Like Glucosamine, Chondroitin is also found in the body in cartilage and bone. Studies have shown that it can also prevent cartilage from breaking down BUT it is normally derived from either cow or shark cartilage!!!! (That has shaken me to the core!) It too can cause digestive issues, side-effects wise.
(I should point out that both glucosamine and chondroitin can be found in a suitable form for vegetarians and vegans, but do check the ingredients if that’s what you’re using).
Apart from being 100% plant based, FlexiQule is also a cheaper alternative retailing at £16.99 for two weeks or £32.28 for one month. What I didn’t know when I wrote this post, having taken FlexiQule for two months, is if you need to take it daily, permanently. But I ran out two weeks ago and, so far, my knees are just tickety boo! The answer is: the beneficial effects don't stop immediately but do diminish after a while. So if you are permanently affected by pain, take it as one of your daily supplements.
However, with my nutritionist’s hat on, I can’t finish this post without giving you my very best top tips on how to reduce inflammation in your body and strengthen your joints so you’re doing all you can to improve your symptoms. There’s no point taking a supplement with your meal if the food you’re eating is going to exacerbate joint pain. I’ve also added a bit on exercise and other things I do to soothe any aches and pains in my body, so I hope it helps.
Acidic foods can cause inflammation in the body giving you sore and painful joints, and other health issues, big time. So emphasise alkaline foods as much as possible and reduce these acidic bad boys for the sake of your health, weight and joints as much as you can.
Processed food: take-away, ready-meals, fast food etc.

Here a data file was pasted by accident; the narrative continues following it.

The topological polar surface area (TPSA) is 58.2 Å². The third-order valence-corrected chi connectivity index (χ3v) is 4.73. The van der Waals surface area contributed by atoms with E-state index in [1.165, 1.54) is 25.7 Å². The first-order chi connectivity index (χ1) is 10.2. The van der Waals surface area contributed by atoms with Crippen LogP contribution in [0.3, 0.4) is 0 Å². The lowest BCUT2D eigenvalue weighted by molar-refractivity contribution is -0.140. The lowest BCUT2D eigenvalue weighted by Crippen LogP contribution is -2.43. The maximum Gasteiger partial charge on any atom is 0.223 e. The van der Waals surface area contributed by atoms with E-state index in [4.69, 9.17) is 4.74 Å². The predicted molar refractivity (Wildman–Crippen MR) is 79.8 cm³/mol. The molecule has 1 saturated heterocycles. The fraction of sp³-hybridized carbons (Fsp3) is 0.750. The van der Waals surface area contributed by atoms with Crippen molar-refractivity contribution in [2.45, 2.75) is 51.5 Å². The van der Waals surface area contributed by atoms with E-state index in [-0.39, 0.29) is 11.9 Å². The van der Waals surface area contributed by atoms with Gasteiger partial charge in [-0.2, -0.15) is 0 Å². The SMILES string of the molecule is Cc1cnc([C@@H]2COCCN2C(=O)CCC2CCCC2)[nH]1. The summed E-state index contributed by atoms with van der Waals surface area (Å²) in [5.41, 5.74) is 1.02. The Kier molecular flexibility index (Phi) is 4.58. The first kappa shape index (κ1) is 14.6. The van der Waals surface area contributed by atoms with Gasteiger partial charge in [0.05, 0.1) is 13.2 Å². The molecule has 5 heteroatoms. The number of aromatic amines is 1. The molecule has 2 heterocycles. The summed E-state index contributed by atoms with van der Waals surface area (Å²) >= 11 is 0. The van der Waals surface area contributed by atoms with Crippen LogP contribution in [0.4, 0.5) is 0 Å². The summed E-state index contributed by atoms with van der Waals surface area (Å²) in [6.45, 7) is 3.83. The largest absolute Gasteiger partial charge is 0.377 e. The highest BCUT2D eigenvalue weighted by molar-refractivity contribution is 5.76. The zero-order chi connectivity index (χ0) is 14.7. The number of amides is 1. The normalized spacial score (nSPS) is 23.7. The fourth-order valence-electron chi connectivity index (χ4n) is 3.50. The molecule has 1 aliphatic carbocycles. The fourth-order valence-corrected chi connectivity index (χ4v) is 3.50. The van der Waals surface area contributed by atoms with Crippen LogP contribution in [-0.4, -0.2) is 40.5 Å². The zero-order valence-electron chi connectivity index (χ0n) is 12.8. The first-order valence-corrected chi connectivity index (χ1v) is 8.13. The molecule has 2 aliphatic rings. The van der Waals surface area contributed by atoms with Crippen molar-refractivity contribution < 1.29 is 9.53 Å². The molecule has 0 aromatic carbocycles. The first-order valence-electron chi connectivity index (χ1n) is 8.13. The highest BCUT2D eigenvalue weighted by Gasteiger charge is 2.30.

Refined carbs: cakes, biccies, white bread, pasta and white rice (brown rice is good).
Red meat: especially pork, beef and lamb.
Some experts also believe that shellfish can increase inflammation in the body.
Fried foods: chips, fried chicken, doughnuts etc.
Saturated fats: but keep those high in Omega 3 in your diet, such as oily fish, seeds and nuts.
Salt, sugar and stimulants, including excess coffee, tea & alcohol.
Members of the deadly nightshade (solanaceae) family can often exacerbate inflammation: so keep an eye on your consumption of tomatoes, aubergine or eggplant, potato, and peppers.
Avoid fizzy, sweet drinks because of the phosphorus they contain. The body takes calcium from the bones to handle excess phosphorus in the blood leading to weaker bones & joints.
EAT MORE ALKALINE FOODS…… if in doubt, just eat more raw.
Fruit: especially berries for their antioxidant value.
Vegetables: especially dark green veg such as spinach, kale and broccoli because they are high in glucosinolate that has been shown to improve liver detoxification by as much as 30%.
Nuts & seeds, especially those high in Omega 3: walnuts, hazel nuts and pecans plus seeds such as chia, sesame, flax and hemp seeds.
Oily fish such as salmon and tuna for their high Omega 3 content.
And if you want to try fasting (always brilliant for improving inflammation) or juices/smoothies that are packed full of alkaline foods, you’ll find plenty of help here.